It's extraordinary how many ordinary things we get to do in New Zealand while the pandemic flares beyond our borders.
We're hosting mid-winter Christmas parties; dinners with friends; major life events such as weddings and funerals and inviting whomever we want (provided they're already within our borders).
And this time of year, college students are attending career fairs. They're part of a succession of events designed to help young people answer the question, "What do I want to be when I grow up?"
I wish I knew the answer to that question.
And I certainly can't fill in the blank for my daughter.
Miss 16 thought she had post-college life sussed. First, a gap year abroad, then, university.
Covid's thrown a planet-altering curveball. Hardly anyone is travelling abroad and we don't know when we'll regain the luxury of boarding a triple-seven to fly across the world. Au pair in Europe? Maybe someday. Who knows when. Teach English in Asia? Maybe someday. Who knows when.
Weeks when exams and homework are stacked higher than the recycling bin and classes seem extra tough, my first-born wants to throw in the towel (the one that's been on the bathroom floor three days).
"I don't want to go to uni," she declared. I told her that was fine, but she would need to get a job, and might want to think about working at something that interests her.
I've said she won't get paid for one of her favourite activities - watching YouTube videos. I rethink that statement and search online.
And while there are roles for content moderators and quality analysts, the job description states the positions entail reviewing "graphic, controversial, and sometimes offensive video content in line with YouTube's Community Guidelines". It doesn't sound like you'd be watching baking shows and makeup tutorials, but instead, seeing awful things you can't unsee. Strike it from the list.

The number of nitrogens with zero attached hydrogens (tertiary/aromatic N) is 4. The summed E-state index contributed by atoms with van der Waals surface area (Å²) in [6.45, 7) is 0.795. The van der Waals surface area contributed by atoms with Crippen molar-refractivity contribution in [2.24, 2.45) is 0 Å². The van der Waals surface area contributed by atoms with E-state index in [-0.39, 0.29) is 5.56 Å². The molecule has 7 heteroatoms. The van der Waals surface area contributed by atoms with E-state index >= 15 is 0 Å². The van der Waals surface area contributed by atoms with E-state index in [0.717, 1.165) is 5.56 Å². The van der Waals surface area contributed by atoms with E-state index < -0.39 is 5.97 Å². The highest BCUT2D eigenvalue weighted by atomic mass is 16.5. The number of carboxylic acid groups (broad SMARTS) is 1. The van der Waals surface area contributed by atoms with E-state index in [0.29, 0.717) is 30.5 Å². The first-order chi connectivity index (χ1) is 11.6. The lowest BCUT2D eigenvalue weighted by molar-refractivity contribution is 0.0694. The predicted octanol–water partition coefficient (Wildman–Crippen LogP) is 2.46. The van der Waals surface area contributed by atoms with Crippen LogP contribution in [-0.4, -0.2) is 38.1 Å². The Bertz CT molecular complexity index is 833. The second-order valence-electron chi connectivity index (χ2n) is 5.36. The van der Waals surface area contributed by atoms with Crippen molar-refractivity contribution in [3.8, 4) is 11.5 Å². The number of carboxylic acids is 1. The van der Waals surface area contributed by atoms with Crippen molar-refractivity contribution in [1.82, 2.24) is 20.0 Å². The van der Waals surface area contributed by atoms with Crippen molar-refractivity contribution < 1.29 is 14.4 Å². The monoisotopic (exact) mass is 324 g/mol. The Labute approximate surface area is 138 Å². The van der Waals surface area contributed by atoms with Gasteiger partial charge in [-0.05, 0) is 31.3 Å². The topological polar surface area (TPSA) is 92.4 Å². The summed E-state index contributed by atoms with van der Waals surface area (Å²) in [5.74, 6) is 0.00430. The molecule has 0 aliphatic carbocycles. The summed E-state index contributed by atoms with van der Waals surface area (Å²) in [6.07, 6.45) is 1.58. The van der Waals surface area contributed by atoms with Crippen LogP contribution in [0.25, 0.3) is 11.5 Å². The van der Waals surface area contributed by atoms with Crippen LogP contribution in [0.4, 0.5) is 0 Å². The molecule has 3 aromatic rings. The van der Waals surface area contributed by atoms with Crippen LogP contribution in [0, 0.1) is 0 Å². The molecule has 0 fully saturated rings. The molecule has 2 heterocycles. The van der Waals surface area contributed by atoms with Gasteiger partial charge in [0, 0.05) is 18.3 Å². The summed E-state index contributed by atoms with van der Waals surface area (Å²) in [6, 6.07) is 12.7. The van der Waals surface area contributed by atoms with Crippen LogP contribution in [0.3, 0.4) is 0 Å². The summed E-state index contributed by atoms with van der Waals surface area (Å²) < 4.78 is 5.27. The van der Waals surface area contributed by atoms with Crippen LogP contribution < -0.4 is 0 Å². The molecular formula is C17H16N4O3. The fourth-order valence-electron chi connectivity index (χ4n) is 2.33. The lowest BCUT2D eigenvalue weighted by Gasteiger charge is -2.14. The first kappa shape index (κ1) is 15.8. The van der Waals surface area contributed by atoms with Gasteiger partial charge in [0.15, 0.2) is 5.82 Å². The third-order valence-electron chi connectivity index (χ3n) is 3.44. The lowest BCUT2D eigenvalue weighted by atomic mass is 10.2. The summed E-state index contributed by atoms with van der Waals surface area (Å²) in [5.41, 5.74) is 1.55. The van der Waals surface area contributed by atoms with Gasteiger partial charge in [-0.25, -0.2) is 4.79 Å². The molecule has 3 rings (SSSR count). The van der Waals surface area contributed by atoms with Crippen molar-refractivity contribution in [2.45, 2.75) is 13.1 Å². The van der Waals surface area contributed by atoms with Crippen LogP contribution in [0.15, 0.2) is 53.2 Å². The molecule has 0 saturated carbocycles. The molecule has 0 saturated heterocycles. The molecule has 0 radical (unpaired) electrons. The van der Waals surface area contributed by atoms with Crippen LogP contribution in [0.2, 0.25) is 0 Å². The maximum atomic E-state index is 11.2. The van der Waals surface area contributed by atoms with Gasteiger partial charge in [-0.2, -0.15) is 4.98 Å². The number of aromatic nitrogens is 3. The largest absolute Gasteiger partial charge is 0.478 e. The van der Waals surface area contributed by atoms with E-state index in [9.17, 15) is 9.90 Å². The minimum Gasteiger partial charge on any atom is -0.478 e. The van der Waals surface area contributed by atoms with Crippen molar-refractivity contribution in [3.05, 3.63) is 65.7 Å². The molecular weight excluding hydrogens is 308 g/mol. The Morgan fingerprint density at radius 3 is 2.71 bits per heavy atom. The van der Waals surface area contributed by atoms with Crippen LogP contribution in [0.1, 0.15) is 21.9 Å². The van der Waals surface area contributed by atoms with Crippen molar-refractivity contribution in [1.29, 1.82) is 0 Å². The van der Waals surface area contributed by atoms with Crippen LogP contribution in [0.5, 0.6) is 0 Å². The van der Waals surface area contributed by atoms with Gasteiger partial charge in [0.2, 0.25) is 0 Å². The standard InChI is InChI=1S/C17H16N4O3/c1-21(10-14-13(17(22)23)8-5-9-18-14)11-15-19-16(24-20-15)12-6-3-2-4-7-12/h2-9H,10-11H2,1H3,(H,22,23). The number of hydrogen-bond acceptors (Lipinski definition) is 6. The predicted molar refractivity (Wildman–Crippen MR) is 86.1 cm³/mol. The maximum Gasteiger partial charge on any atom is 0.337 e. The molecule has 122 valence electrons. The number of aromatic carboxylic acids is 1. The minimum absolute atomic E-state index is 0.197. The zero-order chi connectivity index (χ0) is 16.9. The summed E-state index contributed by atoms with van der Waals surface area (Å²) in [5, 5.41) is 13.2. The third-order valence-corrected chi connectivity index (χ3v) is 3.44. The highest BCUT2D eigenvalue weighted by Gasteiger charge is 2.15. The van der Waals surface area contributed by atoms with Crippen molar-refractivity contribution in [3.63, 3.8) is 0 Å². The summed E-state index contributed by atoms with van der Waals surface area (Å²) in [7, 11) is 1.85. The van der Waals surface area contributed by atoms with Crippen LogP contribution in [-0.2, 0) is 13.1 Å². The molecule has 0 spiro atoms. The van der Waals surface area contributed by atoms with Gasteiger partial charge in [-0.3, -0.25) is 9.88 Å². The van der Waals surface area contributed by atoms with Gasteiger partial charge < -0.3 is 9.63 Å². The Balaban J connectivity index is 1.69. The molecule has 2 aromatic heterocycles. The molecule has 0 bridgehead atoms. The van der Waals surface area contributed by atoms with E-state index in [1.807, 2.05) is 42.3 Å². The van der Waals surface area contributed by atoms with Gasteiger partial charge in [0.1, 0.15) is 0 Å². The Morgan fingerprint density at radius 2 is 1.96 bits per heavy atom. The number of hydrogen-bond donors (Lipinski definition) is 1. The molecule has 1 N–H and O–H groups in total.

I vacillate between fear of the empty nest and fear of adult children who never leave. An acquaintance recently told me he knows someone selling her home because her 25-year-old son won't move out.
Presumably she'll downsize without leaving a forwarding address. That's desperation.
We're not at that point. I feel for teenagers on the cusp of adulthood who believe their lives are on pause. They don't have perspective honed by weathering past recessions and other global crises.
Then again, only the centenarians among us have been around long enough to have lived through a pandemic of this magnitude. We may not know the toll of Covid's sick and dead for years, if ever.
Should I encourage my children to seek careers most likely to survive a recession?
BusinessInsider.com says professions that grew during the Global Financial Crisis (starting in 2007) were massage therapists (up nearly 31 per cent), physician assistants (up 21 per cent), and mental health counsellors (up 15 per cent).
Other fields that saw gains were municipal, licence and court clerks; logistics workers; guidance counsellors; pharmacists, plus an array of healthcare workers including nurses, home and personal care aides, paramedics and medical secretaries.
Other recession-proof careers include funeral and hospice workers, accountants, firefighters and law enforcement officers, utility workers, educators, librarians, auto mechanics, IT workers and grocers.
Industry site Ibis World reports revenue for New Zealand supermarkets, grocery stores and convenience stores is expected to grow "modestly" during the next five years.
Business and career experts say make a plan but prepare contingencies. Consider multiple paths for the future. This could include working for a private company, a non-profit, a government agency or grabbing short-term contracts when they're available.
Economists say workers who best weathered the Great Depression of the 20th century had government jobs.
The issue for adolescents trying to plot their futures isn't just planetary chaos, it's being inexperienced. It's not understanding the vastness of what they don't know. We expect young people to pick a path even if they lack training to make big choices.
So make small choices. Get out of bed on time. Wear clean clothes and pack your lunch. Choose subjects that may be helpful and pick others for fun. Try on a job for a day, week or year. Experiment with business ideas. Head to university, a technical institute, job or create your own enterprise after college, then stick with it. Or decide it's not for you.
Change your mind. Just don't plunge yourself into decades' worth of debt. Nearly every decision at this age can be undone, except for the $60,000 student loan for a career path you later decide you don't want.
How do you make a 10-year plan when we don't know what'll happen next month? It's a tough time to start exercising control. And a tough time to try to decide what you want to be when you grow up, no matter your age.
Choose a career path? Maybe someday. Who knows when.